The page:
Easement Monitoring: How 5 Preservation Organizations Adapted For the Pandemic

By Raina Regan posted 08-18-2020 16:52

  

How are preservation organizations that hold easements conducting monitoring visits while we are in the midst of a pandemic? We reached out to five different staff members from preservation organizations across the United States to hear how they’ve updated their practices to continue their easement stewardship obligations. These organizations have developed site visit protocols designed with the safety and health of their staff, consultants, and property owners as a priority.

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Hough Building, Lake City, Colorado. Protected by an easement held by the Colorado Historical Foundation. Photo by Cindy Nasky.

Carissa Demore, Team Leader for Preservation Services, Historic New England

When COVID-19 escalated in early March, Historic New England quickly cancelled site visits to properties in our preservation easement program to ensure the safety of property owners and our team. At the same time, we recognized that the majority of the properties we protect across the region are private homes. So as property owners took shelter from the pandemic, they were spending more time with the buildings and landscapes we help them preserve, and we soon saw an uptick in project proposals and questions about routine maintenance. There are also a handful of properties in our portfolio undergoing major rehabilitation projects this year and the pandemic has not significantly slowed those construction plans. We were able to provide a lot of support through video conferences, phone calls, and emails, but we were eager to get back in the field.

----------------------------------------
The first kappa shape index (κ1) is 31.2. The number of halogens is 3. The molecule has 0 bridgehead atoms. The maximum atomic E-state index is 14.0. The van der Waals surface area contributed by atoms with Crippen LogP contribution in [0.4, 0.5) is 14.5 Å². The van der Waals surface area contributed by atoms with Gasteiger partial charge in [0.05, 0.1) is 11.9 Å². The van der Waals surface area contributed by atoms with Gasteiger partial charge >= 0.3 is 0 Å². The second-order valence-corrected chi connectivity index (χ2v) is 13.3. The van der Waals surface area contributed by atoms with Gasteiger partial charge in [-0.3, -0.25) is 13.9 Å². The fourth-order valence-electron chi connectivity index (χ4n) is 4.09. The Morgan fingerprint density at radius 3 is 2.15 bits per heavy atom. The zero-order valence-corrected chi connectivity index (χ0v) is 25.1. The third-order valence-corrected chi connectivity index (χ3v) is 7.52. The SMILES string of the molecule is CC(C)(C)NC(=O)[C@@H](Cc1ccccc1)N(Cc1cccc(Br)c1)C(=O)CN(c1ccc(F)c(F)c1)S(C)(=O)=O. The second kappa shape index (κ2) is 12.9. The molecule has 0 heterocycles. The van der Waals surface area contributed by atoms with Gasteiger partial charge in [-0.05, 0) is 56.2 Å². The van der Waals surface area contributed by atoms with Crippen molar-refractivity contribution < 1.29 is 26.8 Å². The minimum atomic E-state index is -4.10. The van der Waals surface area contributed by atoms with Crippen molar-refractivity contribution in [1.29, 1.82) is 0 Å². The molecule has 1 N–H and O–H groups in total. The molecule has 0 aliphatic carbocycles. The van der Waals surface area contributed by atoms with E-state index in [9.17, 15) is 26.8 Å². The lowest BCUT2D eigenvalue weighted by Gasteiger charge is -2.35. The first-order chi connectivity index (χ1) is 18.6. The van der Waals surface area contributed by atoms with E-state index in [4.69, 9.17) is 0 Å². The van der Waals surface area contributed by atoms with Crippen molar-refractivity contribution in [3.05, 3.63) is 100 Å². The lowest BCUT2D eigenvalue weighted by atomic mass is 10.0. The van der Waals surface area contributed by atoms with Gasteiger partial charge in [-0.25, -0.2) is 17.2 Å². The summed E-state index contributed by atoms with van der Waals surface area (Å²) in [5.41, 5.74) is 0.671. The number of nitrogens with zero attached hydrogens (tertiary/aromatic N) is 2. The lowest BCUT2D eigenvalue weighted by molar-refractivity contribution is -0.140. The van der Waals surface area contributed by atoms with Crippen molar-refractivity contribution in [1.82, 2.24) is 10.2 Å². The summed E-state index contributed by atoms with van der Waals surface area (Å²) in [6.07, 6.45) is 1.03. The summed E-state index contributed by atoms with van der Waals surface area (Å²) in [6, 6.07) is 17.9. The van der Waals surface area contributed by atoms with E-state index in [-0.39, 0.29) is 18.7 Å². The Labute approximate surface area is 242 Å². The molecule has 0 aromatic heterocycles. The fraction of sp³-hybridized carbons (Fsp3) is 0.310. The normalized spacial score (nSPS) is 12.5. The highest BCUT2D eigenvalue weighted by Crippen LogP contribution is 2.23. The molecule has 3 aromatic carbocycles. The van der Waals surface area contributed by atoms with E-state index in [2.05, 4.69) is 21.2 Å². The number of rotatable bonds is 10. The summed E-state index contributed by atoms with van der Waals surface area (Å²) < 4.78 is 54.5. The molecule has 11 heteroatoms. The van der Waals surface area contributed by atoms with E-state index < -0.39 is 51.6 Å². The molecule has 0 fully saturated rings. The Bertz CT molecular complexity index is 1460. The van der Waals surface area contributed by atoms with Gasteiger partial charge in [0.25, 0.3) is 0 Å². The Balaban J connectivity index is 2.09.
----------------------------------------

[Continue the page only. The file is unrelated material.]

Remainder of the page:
As the New England states reopen, we have been able to resume site visits with some important new safety protocols. For example, we are only visiting the exteriors of occupied properties, we are wearing masks throughout the visit, and conversations with owners are largely still happening over the phone or by video conference to limit our on-site interactions. Historic New England has also provided appropriate Personal Protective Equipment (PPE) for our staff team to do these visits, including masks, hand sanitizer, and cleaning supplies. Thankfully, New England is relatively compact, so no overnight travel is necessary and our team can get to properties in their personal vehicles. For unoccupied properties, which include the sites where big construction projects are underway, we ask contractors to provide their health and safety plans, after which we can consider walking through interior spaces with the project manager to see work as it progresses. In all of our work, the safety and comfort of our property owners and staff team are our top priority, which means flexibility and advance communication are key.

Cindy Nasky, Director, Preservation Programs, Colorado Historical Foundation